Cars. Big hunks of metal built to last hundreds of kays, right? Only if you look after them, which can be easier said than done for some. Here are five quick tips to be a better car lover.

Don’t drive over potholes, corrugations and bumps

Sure, you might live on a gravel road and corrugations are unavoidable, but hitting potholes in the road and not looking for where the smoothest bit of road is will punish many parts of your car. It will obviously have an effect on suspension, but also parts like tyres, rims and undercarriage components that can be critically hurt.

Long trips over corrugations work dampers very hard too, and they get really hot – so if you keep going without stopping you might end up cooking them.

Potholes and big bumps can create bulges and damage tyres, and a good set of tyres cost considerable money, so it’s worth looking after them. And really big potholes and speed humps, if not approached sensibly, can scrape parts underneath the car like the exhaust. That’s a very expensive repair bill.

Don’t drive it like you stole it

Rally car drivers say that slow is smooth and smooth is fast. More importantly, smooth driving in the suburbs will look after service parts like brakes, tyres and the engine better than being hard and fast on them.

It will also lower fuel consumption, and likely make you a better driver – for both yourself and other road users.

Things like revving the engine hard all of the time will certainly use more fuel and can strain a motor – particularly a turbocharged one. But that’s not to say you have to always be a grandma; running high RON 98 (or diesel) and giving your engine a rev occasionally will help prevent carbon build up inside the engine. Just don’t expect that to be a good excuse if you get pulled over.

Tips for driving smoothly include looking ahead and at your surroundings; preparing early to brake in traffic rather than slamming the anchors on late; accelerating steadily rather than stamping on it, and using the correct 9 and 3 o’clock hand positions on the steering wheel.

Tyres: Ignorance is not bliss

It’s alarming the number of drivers who stare blankly when asked when is the last time they checked their tyres. It’s like they should just look after themselves, but they don’t.

Tyres need to be kept with a certain level of air pressure in them, and inevitably it goes down over time. The lower the air pressure, the more fuel you use, and the more potential the tyre is as a safety risk.

The car’s manual and a placard on the chassis prescribe the recommended tyre pressure (for factory tyres). This is the best bet for keeping the car running as it was designed.

It’s also important to look at the wear and tear on tyres. Some tyres on cars on the road are worn almost flat, and these are extremely dangerous for everyone – particularly when wet. Rubber also ages and goes hard, which can affect performance tremendously, so it’s important to know the health of your tyres.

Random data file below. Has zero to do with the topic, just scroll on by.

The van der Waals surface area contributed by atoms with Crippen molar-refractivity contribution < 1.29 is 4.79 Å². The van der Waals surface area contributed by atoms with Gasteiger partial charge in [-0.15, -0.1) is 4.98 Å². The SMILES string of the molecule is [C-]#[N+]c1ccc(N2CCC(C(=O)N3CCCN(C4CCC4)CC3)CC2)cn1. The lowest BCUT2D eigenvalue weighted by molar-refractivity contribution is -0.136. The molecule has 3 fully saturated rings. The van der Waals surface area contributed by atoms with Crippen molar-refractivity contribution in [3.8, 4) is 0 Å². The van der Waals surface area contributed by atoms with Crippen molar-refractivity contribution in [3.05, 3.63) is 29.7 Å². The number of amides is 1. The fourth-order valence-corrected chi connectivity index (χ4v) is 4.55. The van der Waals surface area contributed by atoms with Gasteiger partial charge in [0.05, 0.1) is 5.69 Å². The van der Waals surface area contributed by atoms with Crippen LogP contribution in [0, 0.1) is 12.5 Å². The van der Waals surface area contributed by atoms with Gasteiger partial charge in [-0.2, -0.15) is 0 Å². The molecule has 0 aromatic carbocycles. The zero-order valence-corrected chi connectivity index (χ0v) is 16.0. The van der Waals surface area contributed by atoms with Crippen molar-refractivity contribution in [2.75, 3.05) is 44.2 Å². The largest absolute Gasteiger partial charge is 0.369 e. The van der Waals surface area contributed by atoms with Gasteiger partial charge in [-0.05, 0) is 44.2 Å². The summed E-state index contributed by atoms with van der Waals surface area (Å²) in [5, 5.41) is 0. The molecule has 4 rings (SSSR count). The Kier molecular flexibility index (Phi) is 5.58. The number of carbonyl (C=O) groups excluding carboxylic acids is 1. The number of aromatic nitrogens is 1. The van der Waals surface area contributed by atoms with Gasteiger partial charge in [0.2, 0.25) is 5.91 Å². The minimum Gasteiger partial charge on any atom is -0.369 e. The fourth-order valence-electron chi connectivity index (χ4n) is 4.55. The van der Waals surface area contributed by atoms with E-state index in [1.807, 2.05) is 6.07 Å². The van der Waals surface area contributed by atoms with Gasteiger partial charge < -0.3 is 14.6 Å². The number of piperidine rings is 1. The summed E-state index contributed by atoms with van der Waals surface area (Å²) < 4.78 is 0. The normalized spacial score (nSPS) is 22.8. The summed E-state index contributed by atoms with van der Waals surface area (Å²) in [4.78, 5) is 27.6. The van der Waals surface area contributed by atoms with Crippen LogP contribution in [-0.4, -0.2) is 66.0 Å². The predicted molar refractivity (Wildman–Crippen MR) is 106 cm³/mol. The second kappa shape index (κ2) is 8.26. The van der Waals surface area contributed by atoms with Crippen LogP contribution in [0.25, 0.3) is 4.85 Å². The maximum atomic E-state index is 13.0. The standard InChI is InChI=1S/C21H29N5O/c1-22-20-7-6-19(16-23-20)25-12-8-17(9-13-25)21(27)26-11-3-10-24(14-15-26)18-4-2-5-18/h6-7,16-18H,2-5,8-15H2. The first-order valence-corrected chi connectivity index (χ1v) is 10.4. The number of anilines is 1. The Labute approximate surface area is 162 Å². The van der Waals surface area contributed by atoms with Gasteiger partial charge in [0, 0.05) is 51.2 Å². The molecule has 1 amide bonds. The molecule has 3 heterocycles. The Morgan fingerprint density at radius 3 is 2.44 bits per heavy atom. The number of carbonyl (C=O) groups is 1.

Don’t put off filling up

Scrimping low on fuel to put off filling up sooner? The repair bill on running with low fuel in the tank could be much worse than simply raising the bar when it comes to when you should fill up.

When the fuel tank begins to run low, air can be introduced into the fuel system which is a big problem for fuel management computers and engines. Even worse is that sediment that’s been hanging around for years could be sucked into the cylinder chamber, causing any number of problems inside the motor.

Fuel systems do have filters, but that might just mean you will instead have to replace a fuel filter or even the fuel pump. Diesel engines are particularly susceptible to major issues if air is introduced into the fuel line, so make sure that the tank doesn’t go hungry.

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Practical Motoring

The team of journalists at Practical Motoring bring decades of automotive and machinery industry experience. From car and motorbike journalists to mechanical expertise, we like to use tools of the trade both behind the computer and in the workshop.


  1. It’s not as easy to get a long trouble free life out of a vehicle these days with all the relatively fragile emissions mechanisms.
    Either way, time’s running running out.

    1. Drive as recommended here, service according to book schedule, do extra oil and filter changes when working engine hard (eg; towing), was regularly and try nano technology carwash liquid that bonds a protective coating.

      I had a Mahindra diesel SUV AWD and drove 200,000 Km in 4-years towing either a caravan or heavy half cabin boat on trailer, engine designed in Austria, 6-speed gearbox Jeep, and when traded in the dealer was very impressed with his workshop mechanical report before offering me a price.

      Some vehicles are better built than others, some have superior mechanicals, but just about any modern vehicle will give reliable service well maintained and driven.

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